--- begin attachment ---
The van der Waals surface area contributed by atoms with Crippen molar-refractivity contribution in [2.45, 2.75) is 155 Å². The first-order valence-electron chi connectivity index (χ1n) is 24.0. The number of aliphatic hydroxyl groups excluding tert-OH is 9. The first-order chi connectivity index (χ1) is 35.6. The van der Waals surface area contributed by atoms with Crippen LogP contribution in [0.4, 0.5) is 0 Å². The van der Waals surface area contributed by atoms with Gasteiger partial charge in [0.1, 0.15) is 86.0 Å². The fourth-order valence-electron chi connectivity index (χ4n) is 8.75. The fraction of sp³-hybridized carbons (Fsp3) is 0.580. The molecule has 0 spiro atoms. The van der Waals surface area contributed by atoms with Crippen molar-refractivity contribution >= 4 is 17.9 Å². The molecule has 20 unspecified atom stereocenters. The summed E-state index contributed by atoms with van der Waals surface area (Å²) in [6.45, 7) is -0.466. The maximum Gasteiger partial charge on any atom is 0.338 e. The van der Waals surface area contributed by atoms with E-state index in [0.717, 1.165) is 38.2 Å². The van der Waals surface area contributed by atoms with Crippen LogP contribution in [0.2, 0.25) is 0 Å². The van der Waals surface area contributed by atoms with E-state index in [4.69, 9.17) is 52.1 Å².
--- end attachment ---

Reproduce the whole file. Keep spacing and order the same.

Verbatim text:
The van der Waals surface area contributed by atoms with Crippen molar-refractivity contribution in [2.45, 2.75) is 155 Å². The first-order valence-electron chi connectivity index (χ1n) is 24.0. The number of aliphatic hydroxyl groups excluding tert-OH is 9. The first-order chi connectivity index (χ1) is 35.6. The van der Waals surface area contributed by atoms with Crippen LogP contribution in [0.4, 0.5) is 0 Å². The van der Waals surface area contributed by atoms with Gasteiger partial charge in [0.1, 0.15) is 86.0 Å². The fourth-order valence-electron chi connectivity index (χ4n) is 8.75. The fraction of sp³-hybridized carbons (Fsp3) is 0.580. The molecule has 0 spiro atoms. The van der Waals surface area contributed by atoms with Crippen molar-refractivity contribution >= 4 is 17.9 Å². The molecule has 20 unspecified atom stereocenters. The summed E-state index contributed by atoms with van der Waals surface area (Å²) in [6.45, 7) is -0.466. The maximum Gasteiger partial charge on any atom is 0.338 e. The van der Waals surface area contributed by atoms with E-state index in [0.717, 1.165) is 38.2 Å². The van der Waals surface area contributed by atoms with Crippen LogP contribution in [0.2, 0.25) is 0 Å². The van der Waals surface area contributed by atoms with E-state index in [4.69, 9.17) is 52.1 Å².